I have been attending Tai Chi for over 18 months now and I have learned the basic 108 moves but I know that there is a way to go before I approach the level of grace achieved by Master Ric and the senior students. That said, I do feel that I have gained more surety and confidence in my movements as the months have passed by and I have a confidence that I will continue to grow in that way.
However, perhaps the biggest challenge in Tai Chi for me- and the also the greatest reward – has been mental, that is, in terms of thinking, attitudes and personal qualities.
Tai Chi does not come naturally to me, I have to work at it and much of this effort and my frequent mistakes took place under the eyes of others so that at first I felt under scrutiny as if I had farted at the Queens dinner table. And however much people might say that everyone makes mistakes, or there no mistakes in Tai Chi, it is all a learning process and so forth, that ain’t how it felt. My head can fill with thoughts while I am doing Tai Chi which is a distraction and so I have had to learn to overcome the desire to run away and hide.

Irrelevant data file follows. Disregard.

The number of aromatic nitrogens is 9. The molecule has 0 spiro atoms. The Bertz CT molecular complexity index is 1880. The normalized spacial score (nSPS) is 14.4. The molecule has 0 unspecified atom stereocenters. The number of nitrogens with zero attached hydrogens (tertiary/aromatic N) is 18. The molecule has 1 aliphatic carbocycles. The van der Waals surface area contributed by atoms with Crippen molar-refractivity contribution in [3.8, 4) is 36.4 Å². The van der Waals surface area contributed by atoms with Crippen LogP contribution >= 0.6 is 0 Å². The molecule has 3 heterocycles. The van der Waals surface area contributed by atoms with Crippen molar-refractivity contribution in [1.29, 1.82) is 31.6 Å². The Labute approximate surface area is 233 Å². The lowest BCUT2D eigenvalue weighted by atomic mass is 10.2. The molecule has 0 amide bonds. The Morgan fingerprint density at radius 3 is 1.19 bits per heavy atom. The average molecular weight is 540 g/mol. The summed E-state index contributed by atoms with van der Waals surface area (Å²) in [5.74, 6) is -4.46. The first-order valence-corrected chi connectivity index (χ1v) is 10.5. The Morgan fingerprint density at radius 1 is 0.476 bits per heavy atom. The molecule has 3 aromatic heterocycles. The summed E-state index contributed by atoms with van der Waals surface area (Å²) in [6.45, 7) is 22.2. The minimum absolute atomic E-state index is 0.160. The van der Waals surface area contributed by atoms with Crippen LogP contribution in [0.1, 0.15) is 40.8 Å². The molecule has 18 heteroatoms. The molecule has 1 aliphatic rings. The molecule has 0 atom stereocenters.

I have had to stick with it and trust I would get there (wherever there is, because there is no ‘there’ to get to) in the end. I think then that as much as I have gained an improvement in physical balance – which I have – I have also gained a certain resilience and inner strength of character through perseverance in which, as long as I try my best, then I accept that whatever I do in Tai Chi is OK. And indeed, there are times when I feel relaxed and at ease as if I was in a state of meditation and at least in my mind I can float like a butterfly.
Last year I started drinking tea, and I began to read about the history and culture that surrounds it. One of these books introduced me to the idea of Dao, and I found the rhetoric compelling, this in turn brought me to Tai Chi Chuan.
I originally come from the country, and spent my childhood and teenage years doing classical ballet, so I can safely say that Yuan-Chi Tai Chi Chuan is unlike anything I have previously tried or been exposed to. Instead of rigid structure, which made me feel like a disjointed collection of parts, I feel as if my body is one piece. The effect that each move has on the whole and the way the movements connect and flow from one to the other is magical.